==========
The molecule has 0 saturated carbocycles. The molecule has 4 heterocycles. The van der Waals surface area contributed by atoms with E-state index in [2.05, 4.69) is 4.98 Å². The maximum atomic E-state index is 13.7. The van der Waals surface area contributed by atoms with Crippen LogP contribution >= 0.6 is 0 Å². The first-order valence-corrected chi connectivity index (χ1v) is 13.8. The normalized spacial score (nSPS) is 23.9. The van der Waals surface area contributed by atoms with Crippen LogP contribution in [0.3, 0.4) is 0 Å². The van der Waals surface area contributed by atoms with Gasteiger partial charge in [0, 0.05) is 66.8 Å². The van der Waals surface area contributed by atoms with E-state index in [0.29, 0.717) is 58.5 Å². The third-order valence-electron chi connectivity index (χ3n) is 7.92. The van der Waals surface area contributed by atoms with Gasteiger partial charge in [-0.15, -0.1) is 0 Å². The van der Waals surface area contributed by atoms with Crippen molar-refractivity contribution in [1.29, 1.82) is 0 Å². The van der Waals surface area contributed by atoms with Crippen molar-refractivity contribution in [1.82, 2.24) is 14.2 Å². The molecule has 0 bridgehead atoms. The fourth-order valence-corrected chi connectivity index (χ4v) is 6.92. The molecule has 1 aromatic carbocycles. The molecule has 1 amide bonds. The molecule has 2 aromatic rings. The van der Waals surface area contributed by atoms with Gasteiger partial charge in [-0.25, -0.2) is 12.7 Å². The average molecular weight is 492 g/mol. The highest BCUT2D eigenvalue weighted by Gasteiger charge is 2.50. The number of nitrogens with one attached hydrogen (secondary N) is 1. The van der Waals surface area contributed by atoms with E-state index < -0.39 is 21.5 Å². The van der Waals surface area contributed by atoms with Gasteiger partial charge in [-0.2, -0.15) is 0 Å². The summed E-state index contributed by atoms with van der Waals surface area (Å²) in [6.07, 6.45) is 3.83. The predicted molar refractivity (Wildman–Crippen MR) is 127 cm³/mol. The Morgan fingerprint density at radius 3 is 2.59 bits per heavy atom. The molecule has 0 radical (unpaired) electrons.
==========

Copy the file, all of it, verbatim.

The molecule has 0 saturated carbocycles. The molecule has 4 heterocycles. The van der Waals surface area contributed by atoms with E-state index in [2.05, 4.69) is 4.98 Å². The maximum atomic E-state index is 13.7. The van der Waals surface area contributed by atoms with Crippen LogP contribution >= 0.6 is 0 Å². The first-order valence-corrected chi connectivity index (χ1v) is 13.8. The normalized spacial score (nSPS) is 23.9. The van der Waals surface area contributed by atoms with Crippen LogP contribution in [0.3, 0.4) is 0 Å². The van der Waals surface area contributed by atoms with Gasteiger partial charge in [0, 0.05) is 66.8 Å². The van der Waals surface area contributed by atoms with E-state index in [0.29, 0.717) is 58.5 Å². The third-order valence-electron chi connectivity index (χ3n) is 7.92. The van der Waals surface area contributed by atoms with Gasteiger partial charge in [-0.15, -0.1) is 0 Å². The van der Waals surface area contributed by atoms with Crippen molar-refractivity contribution in [1.29, 1.82) is 0 Å². The van der Waals surface area contributed by atoms with Crippen molar-refractivity contribution in [1.82, 2.24) is 14.2 Å². The molecule has 0 bridgehead atoms. The fourth-order valence-corrected chi connectivity index (χ4v) is 6.92. The molecule has 1 aromatic carbocycles. The molecule has 1 amide bonds. The molecule has 2 aromatic rings. The van der Waals surface area contributed by atoms with Gasteiger partial charge in [-0.25, -0.2) is 12.7 Å². The average molecular weight is 492 g/mol. The highest BCUT2D eigenvalue weighted by Gasteiger charge is 2.50. The number of nitrogens with one attached hydrogen (secondary N) is 1. The van der Waals surface area contributed by atoms with E-state index < -0.39 is 21.5 Å². The van der Waals surface area contributed by atoms with Gasteiger partial charge in [-0.2, -0.15) is 0 Å². The summed E-state index contributed by atoms with van der Waals surface area (Å²) in [6.07, 6.45) is 3.83. The predicted molar refractivity (Wildman–Crippen MR) is 127 cm³/mol. The Morgan fingerprint density at radius 3 is 2.59 bits per heavy atom. The molecule has 0 radical (unpaired) electrons.